Q4 CPI above expectations as dwelling prices surge: Westpac

The main surprise compared to our forecast was how the surge in housing demand lifting dwelling prices to swamp the benefit of the Home Builders Grants

Q4 CPI above expectations as dwelling prices surge: Westpac
Q4 CPI above expectations as dwelling prices surge: Westpac

EXPERT OBSERVER

The ABS reported a 0.9% lift in the December quarter CPI which was greater than Westpac’s (and the market median) forecast of 0.7%. At two decimal places the CPI lifted 0.86% with the annual pace lifting a touch from 0.7%yr to 0.9%yr.

The core measures were around expectations with the trimmed mean lifting 0.4%qtr (WBC forecast 0.3%/market median 0.4%) while the weighted median gained 0.5%. Excluding the imputed series had little impact on the core measures.

The CPI is still being influenced by government taxes and subsidies which have been pushing and pulling on the data. However, outside of dwelling prices we found little to suggests more broad based inflationary pressures.

The main surprise compared to our forecast was how the surge in housing demand lifting dwelling prices to swamp the benefit of the Home Builders Grants. In many capital cities developers were able to lift prices in excess of the value of the grants, even in Perth and Hobart were the Federal Grant ($25,000) was supplemented by state government grants ($20,000).  

In our preview we had expected that the know rise in childcare would be offset by falling housing costs but rising underlying dwelling prices swamped the discounts. Prices fell in Sydney (-0.3%), Adelaide (-0.5%), Darwin (-2.3%) and Canberra (-0.5%) but lifted in Melbourne (0.9%), Brisbane (2.0%), Perth (2.2%) and Hobart (1.1%). The large rise in Perth and Hobart is somewhat very surprising given the lower level of house prices in those capital cities and the almost doubling of the size of the grants in those cities.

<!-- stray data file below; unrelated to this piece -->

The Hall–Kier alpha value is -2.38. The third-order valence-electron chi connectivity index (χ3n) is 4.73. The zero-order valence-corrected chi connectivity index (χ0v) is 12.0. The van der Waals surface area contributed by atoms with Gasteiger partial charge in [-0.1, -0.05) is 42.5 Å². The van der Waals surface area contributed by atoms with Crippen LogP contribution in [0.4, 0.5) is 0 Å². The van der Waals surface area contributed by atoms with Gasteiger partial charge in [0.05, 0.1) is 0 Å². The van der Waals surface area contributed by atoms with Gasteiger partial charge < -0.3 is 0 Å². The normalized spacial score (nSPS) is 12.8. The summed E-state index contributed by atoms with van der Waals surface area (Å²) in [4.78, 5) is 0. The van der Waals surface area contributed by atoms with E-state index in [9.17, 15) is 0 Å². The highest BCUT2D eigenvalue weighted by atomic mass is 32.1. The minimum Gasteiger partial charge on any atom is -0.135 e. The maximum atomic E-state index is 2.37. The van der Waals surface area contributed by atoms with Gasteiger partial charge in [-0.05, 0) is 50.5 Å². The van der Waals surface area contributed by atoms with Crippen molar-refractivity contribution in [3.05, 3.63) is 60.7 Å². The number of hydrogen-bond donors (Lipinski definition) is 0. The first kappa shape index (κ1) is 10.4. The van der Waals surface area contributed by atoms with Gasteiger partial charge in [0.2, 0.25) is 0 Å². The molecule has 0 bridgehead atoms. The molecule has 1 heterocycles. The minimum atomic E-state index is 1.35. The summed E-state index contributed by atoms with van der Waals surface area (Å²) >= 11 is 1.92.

It is also worth noting that rents rose 0.1%, while modest it was stronger than the expected fall -0.3%. Electricity prices fell -7.5% due to a $600 in WA which saw electricity prices fall -66.7% in Perth.  

There was the expected rise in two key components; the 33.7% lift in childcare and the 10.9% rise in tobacco prices.

The ABS informed us earlier of the magnitude of the rise in child care due to the ending of free child care in Victoria. Overall, household equipment and services rose 3.4% (WBC forecast 3.5%). Excluding child care this group would have fallen -0.7%.

Tobacco prices rise every December quarter due to the re-indexing of the excise to the CPI.

Unlike the NZ CPI it was harder to find any broader inflationary pressures from the COVID induced changes in demand. Holiday travel cost did rise bit more than expected but household contents were close to expectations while clothing fell more than expected.

However, dwelling prices are running well ahead of our expectations and even rents have turned positive. These factors can have a meaningful impact on estimates of core inflation, something we will be looking more deeply at for our monthly update.

Justin Smirk is an economist at Westpac.

Tags: 
Finance Westpac Inflation Dwelling Prices

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Well said! Factual information!
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